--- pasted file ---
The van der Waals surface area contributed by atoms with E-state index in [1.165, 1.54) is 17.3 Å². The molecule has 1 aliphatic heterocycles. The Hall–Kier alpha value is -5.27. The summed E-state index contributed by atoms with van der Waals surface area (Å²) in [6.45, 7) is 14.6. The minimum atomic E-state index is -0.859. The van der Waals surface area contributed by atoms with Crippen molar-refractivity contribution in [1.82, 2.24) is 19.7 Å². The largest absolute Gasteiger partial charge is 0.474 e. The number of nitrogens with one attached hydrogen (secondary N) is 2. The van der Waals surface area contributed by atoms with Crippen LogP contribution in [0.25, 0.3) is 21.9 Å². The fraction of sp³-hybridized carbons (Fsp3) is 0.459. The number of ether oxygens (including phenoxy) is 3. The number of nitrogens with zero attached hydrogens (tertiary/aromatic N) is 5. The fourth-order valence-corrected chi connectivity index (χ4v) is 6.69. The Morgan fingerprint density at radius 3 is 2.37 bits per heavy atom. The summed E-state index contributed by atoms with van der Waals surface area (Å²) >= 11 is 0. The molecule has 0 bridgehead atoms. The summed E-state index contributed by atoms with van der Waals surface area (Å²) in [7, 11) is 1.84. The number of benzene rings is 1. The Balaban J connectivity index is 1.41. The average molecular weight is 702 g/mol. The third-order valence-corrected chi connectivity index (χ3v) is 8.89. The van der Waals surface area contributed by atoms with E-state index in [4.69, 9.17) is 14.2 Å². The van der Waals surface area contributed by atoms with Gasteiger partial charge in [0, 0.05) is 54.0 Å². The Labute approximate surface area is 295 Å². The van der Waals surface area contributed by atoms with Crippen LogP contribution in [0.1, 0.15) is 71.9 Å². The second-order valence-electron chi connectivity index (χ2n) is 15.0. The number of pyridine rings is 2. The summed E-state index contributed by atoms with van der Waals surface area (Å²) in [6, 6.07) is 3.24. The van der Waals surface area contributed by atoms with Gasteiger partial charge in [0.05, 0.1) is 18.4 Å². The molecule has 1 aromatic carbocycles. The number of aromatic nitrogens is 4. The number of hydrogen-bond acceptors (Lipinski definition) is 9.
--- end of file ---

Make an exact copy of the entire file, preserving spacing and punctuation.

The van der Waals surface area contributed by atoms with E-state index in [1.165, 1.54) is 17.3 Å². The molecule has 1 aliphatic heterocycles. The Hall–Kier alpha value is -5.27. The summed E-state index contributed by atoms with van der Waals surface area (Å²) in [6.45, 7) is 14.6. The minimum atomic E-state index is -0.859. The van der Waals surface area contributed by atoms with Crippen molar-refractivity contribution in [1.82, 2.24) is 19.7 Å². The largest absolute Gasteiger partial charge is 0.474 e. The number of nitrogens with one attached hydrogen (secondary N) is 2. The van der Waals surface area contributed by atoms with Crippen LogP contribution in [0.25, 0.3) is 21.9 Å². The fraction of sp³-hybridized carbons (Fsp3) is 0.459. The number of ether oxygens (including phenoxy) is 3. The number of nitrogens with zero attached hydrogens (tertiary/aromatic N) is 5. The fourth-order valence-corrected chi connectivity index (χ4v) is 6.69. The Morgan fingerprint density at radius 3 is 2.37 bits per heavy atom. The summed E-state index contributed by atoms with van der Waals surface area (Å²) >= 11 is 0. The molecule has 0 bridgehead atoms. The summed E-state index contributed by atoms with van der Waals surface area (Å²) in [7, 11) is 1.84. The number of benzene rings is 1. The Balaban J connectivity index is 1.41. The average molecular weight is 702 g/mol. The third-order valence-corrected chi connectivity index (χ3v) is 8.89. The van der Waals surface area contributed by atoms with E-state index in [4.69, 9.17) is 14.2 Å². The van der Waals surface area contributed by atoms with Gasteiger partial charge in [0, 0.05) is 54.0 Å². The Labute approximate surface area is 295 Å². The van der Waals surface area contributed by atoms with Crippen LogP contribution in [0.1, 0.15) is 71.9 Å². The second-order valence-electron chi connectivity index (χ2n) is 15.0. The number of pyridine rings is 2. The summed E-state index contributed by atoms with van der Waals surface area (Å²) in [6, 6.07) is 3.24. The van der Waals surface area contributed by atoms with Gasteiger partial charge in [0.05, 0.1) is 18.4 Å². The molecule has 1 aromatic carbocycles. The number of aromatic nitrogens is 4. The number of hydrogen-bond acceptors (Lipinski definition) is 9.